Microelectromechanical systems (MEMS) have widespread applications in medical, electronical and mechanical devices. These devices are characterized by the smallest dimension which is at least one micrometer and utmost one millimeter. Rapid progress in the manufacture and utilization of these microdevices has been achieved in the last decade. Current manufacturing techniques of such devices and channels include surface silicon micromachining; bulk silicon micromachining; lithography; electrodeposition and plastic molding; and electrodischarge machining (EDM). In recent years, electrostatic, magnetic, electromagnetic and thermal actuators, valves, gears and diaphragms of dimensions of hundred microns or less have been fabricated successfully. Sensors have been manufactured that can detect pressure, temperature, flow rate and chemical composition in such channels. Physical effects such as electrokinetics, pressure gradient and capillarity become prominent for channels where the length scales are of the order of hundreds of micrometers. Also, at such length scales, the application of conventional numerical techniques that use macroscale equations to describe the phenomenon is questionable as the validity of the no-slip boundary condition depends on the ratio of the mean free path of the fluid molecules to the characteristic dimension of the problem (called the Knudsen number). Macroscale equations can only be applied if Knudsen number is of the order of 10-3 or less. In recent years, the lattice Boltzmann method (LBM) has emerged as a powerful tool that has replaced conventional macroscopic techniques like Computational Fluid Dynamics (CFD) in many applications involving complex fluid flow. The LBM starts from meso- and microscopic Boltzmann's kinetic equation and can be used to determine macroscopic fluid dynamics. The origins of LBM can be drawn back to lattice gas cellular automata (LGCA) which lacked Galilean invariance and created statistical noise in the system. LBM on the other hand possesses none of these drawbacks of LGCA, and is easy to implement in complex geometries and can be used to study detailed microscopic flow behavior in complex fluids/fluid mixtures. Nor does it have any of the drawbacks of the Navier-Stokes solvers of implementing the slip boundary condition on the surface of a solid. It has also been found to be computationally fast and an alternative to Navier-Stokes equations. In this study, LBM is used to simulate two-fluid flows such as bubbles rising in a liquid, droplet impingement on a dry surface and creation of emulsions in microchannels. Simulation of disperse flows in a continuous medium using simple boundary condition methods lays the foundation of conducting complex simulations for the formation of droplets past a T-junction microchannel in the framework of this statistical method. Simulations in a T-junction illustrate the effect of the channel geometry, the viscosity of the liquids and the flow rates on the mechanism, volume and frequency of formation of these micron-sized droplets. Based on the interplay of viscous and surface tension forces, different shapes and sizes of droplets were found to form. The range of Capillary numbers simulated lies between 0.001 [less than or equal to] Ca [less than or equal to] 1.0. Different flow regimes are observed that can be described based on the Capillary number of the flow. A flow regime map that lists where droplet or parallel flow may occur has been created based on the flow rate ratio and Capillary number for a purely laminar flow in the microchannel.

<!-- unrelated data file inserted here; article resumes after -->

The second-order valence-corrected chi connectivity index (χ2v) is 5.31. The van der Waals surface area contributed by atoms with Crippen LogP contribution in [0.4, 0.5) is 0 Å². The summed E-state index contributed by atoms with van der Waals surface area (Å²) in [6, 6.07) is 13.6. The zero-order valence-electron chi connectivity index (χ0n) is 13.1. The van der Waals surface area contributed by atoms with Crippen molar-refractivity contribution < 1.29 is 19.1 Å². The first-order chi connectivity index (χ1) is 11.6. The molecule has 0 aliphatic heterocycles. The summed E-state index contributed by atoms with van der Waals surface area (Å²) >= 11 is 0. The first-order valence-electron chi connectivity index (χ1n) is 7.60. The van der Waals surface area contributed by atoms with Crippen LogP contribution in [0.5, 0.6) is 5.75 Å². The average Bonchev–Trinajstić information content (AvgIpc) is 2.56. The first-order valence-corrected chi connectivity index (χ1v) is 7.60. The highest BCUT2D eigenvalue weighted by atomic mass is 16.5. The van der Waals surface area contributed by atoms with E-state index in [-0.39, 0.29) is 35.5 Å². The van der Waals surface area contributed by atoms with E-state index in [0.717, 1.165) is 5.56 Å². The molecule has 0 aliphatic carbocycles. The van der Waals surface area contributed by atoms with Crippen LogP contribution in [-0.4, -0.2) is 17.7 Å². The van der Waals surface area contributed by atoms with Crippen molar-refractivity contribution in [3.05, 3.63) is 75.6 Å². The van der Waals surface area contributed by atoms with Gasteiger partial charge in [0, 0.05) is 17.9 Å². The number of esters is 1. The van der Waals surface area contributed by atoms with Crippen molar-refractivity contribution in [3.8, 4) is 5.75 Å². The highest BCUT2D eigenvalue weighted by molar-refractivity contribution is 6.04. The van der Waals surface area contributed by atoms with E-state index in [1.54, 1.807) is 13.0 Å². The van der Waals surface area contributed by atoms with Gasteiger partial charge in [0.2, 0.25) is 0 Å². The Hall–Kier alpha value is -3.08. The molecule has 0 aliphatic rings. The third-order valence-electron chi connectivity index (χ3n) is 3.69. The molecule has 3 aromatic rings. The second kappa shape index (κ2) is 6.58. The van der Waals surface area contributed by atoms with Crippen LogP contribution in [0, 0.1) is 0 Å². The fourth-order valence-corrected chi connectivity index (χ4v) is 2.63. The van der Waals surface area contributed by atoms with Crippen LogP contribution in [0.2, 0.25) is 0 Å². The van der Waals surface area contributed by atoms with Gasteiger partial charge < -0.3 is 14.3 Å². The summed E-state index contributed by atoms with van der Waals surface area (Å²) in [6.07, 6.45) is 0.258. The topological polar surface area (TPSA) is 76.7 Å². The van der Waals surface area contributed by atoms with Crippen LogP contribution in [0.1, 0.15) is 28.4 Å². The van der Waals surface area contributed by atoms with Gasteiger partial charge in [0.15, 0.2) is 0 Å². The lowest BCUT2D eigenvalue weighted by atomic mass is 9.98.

Graduation Date





Kumar, Ranganathan


Doctor of Philosophy (Ph.D.)


College of Engineering and Computer Science


Mechanical, Materials, and Aerospace Engineering









Release Date

April 2012

Length of Campus-only Access


Access Status

Doctoral Dissertation (Open Access)